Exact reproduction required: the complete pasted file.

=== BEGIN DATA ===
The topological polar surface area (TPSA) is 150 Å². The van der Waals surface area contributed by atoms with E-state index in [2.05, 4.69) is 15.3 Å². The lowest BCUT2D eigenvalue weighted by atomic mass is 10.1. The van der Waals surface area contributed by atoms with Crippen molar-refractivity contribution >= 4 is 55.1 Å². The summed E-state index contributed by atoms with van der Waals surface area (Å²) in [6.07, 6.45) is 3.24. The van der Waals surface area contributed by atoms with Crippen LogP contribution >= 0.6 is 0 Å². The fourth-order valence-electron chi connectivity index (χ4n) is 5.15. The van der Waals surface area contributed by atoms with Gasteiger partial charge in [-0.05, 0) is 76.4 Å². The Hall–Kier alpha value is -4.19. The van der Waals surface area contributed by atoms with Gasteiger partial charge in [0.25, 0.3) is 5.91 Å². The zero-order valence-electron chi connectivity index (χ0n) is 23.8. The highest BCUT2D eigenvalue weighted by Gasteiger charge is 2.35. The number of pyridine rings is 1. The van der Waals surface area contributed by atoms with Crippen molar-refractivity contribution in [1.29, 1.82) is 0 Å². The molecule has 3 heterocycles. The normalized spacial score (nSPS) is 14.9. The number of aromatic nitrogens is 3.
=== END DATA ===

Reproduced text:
The topological polar surface area (TPSA) is 150 Å². The van der Waals surface area contributed by atoms with E-state index in [2.05, 4.69) is 15.3 Å². The lowest BCUT2D eigenvalue weighted by atomic mass is 10.1. The van der Waals surface area contributed by atoms with Crippen molar-refractivity contribution >= 4 is 55.1 Å². The summed E-state index contributed by atoms with van der Waals surface area (Å²) in [6.07, 6.45) is 3.24. The van der Waals surface area contributed by atoms with Crippen LogP contribution >= 0.6 is 0 Å². The fourth-order valence-electron chi connectivity index (χ4n) is 5.15. The van der Waals surface area contributed by atoms with Gasteiger partial charge in [-0.05, 0) is 76.4 Å². The Hall–Kier alpha value is -4.19. The van der Waals surface area contributed by atoms with Gasteiger partial charge in [0.25, 0.3) is 5.91 Å². The zero-order valence-electron chi connectivity index (χ0n) is 23.8. The highest BCUT2D eigenvalue weighted by Gasteiger charge is 2.35. The number of pyridine rings is 1. The van der Waals surface area contributed by atoms with Crippen molar-refractivity contribution in [1.29, 1.82) is 0 Å². The molecule has 3 heterocycles. The normalized spacial score (nSPS) is 14.9. The number of aromatic nitrogens is 3.